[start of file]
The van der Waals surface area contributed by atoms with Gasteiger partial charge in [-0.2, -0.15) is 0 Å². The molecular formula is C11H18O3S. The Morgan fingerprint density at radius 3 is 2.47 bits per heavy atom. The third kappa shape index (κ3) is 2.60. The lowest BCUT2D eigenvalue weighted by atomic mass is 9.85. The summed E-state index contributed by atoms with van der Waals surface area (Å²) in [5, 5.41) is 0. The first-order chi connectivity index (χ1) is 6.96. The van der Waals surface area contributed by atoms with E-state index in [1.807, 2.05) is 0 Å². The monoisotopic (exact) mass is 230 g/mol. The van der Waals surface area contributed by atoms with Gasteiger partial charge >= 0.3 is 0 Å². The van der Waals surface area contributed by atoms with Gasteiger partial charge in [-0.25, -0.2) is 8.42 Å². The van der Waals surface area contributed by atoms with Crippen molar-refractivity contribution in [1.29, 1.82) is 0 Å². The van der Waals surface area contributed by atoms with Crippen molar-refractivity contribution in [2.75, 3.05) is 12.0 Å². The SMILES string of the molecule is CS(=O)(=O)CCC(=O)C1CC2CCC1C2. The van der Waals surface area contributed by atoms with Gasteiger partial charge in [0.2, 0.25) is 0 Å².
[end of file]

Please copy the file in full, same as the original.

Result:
The van der Waals surface area contributed by atoms with Gasteiger partial charge in [-0.2, -0.15) is 0 Å². The molecular formula is C11H18O3S. The Morgan fingerprint density at radius 3 is 2.47 bits per heavy atom. The third kappa shape index (κ3) is 2.60. The lowest BCUT2D eigenvalue weighted by atomic mass is 9.85. The summed E-state index contributed by atoms with van der Waals surface area (Å²) in [5, 5.41) is 0. The first-order chi connectivity index (χ1) is 6.96. The van der Waals surface area contributed by atoms with E-state index in [1.807, 2.05) is 0 Å². The monoisotopic (exact) mass is 230 g/mol. The van der Waals surface area contributed by atoms with Gasteiger partial charge >= 0.3 is 0 Å². The van der Waals surface area contributed by atoms with Gasteiger partial charge in [-0.25, -0.2) is 8.42 Å². The van der Waals surface area contributed by atoms with Crippen molar-refractivity contribution in [1.29, 1.82) is 0 Å². The van der Waals surface area contributed by atoms with Crippen molar-refractivity contribution in [2.75, 3.05) is 12.0 Å². The SMILES string of the molecule is CS(=O)(=O)CCC(=O)C1CC2CCC1C2. The van der Waals surface area contributed by atoms with Gasteiger partial charge in [0.2, 0.25) is 0 Å².